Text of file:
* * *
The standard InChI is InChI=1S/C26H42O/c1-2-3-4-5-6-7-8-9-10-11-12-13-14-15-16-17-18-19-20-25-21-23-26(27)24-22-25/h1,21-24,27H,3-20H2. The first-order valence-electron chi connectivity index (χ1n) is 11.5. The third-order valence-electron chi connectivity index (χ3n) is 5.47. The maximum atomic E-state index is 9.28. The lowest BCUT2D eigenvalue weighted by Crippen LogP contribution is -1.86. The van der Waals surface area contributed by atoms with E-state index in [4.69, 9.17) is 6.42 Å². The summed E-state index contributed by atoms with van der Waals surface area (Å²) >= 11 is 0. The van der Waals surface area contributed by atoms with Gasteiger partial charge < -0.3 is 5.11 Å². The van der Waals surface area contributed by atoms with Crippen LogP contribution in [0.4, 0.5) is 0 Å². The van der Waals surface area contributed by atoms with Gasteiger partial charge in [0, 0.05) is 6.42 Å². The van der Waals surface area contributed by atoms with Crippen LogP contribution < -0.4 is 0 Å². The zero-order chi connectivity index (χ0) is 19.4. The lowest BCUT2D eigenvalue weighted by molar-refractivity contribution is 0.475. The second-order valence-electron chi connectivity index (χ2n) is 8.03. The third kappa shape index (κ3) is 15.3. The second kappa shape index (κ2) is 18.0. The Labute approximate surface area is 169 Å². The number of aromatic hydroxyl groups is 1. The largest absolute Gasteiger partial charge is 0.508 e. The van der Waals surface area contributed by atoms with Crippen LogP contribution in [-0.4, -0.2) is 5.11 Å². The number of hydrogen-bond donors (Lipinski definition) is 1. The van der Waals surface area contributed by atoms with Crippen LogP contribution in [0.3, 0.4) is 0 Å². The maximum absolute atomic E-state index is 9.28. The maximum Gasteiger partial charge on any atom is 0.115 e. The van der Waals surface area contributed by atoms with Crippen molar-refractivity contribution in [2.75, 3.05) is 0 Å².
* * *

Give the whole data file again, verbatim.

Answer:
The standard InChI is InChI=1S/C26H42O/c1-2-3-4-5-6-7-8-9-10-11-12-13-14-15-16-17-18-19-20-25-21-23-26(27)24-22-25/h1,21-24,27H,3-20H2. The first-order valence-electron chi connectivity index (χ1n) is 11.5. The third-order valence-electron chi connectivity index (χ3n) is 5.47. The maximum atomic E-state index is 9.28. The lowest BCUT2D eigenvalue weighted by Crippen LogP contribution is -1.86. The van der Waals surface area contributed by atoms with E-state index in [4.69, 9.17) is 6.42 Å². The summed E-state index contributed by atoms with van der Waals surface area (Å²) >= 11 is 0. The van der Waals surface area contributed by atoms with Gasteiger partial charge < -0.3 is 5.11 Å². The van der Waals surface area contributed by atoms with Crippen LogP contribution in [0.4, 0.5) is 0 Å². The van der Waals surface area contributed by atoms with Gasteiger partial charge in [0, 0.05) is 6.42 Å². The van der Waals surface area contributed by atoms with Crippen LogP contribution < -0.4 is 0 Å². The zero-order chi connectivity index (χ0) is 19.4. The lowest BCUT2D eigenvalue weighted by molar-refractivity contribution is 0.475. The second-order valence-electron chi connectivity index (χ2n) is 8.03. The third kappa shape index (κ3) is 15.3. The second kappa shape index (κ2) is 18.0. The Labute approximate surface area is 169 Å². The number of aromatic hydroxyl groups is 1. The largest absolute Gasteiger partial charge is 0.508 e. The van der Waals surface area contributed by atoms with Crippen LogP contribution in [-0.4, -0.2) is 5.11 Å². The number of hydrogen-bond donors (Lipinski definition) is 1. The van der Waals surface area contributed by atoms with Crippen LogP contribution in [0.3, 0.4) is 0 Å². The maximum absolute atomic E-state index is 9.28. The maximum Gasteiger partial charge on any atom is 0.115 e. The van der Waals surface area contributed by atoms with Crippen molar-refractivity contribution in [2.75, 3.05) is 0 Å².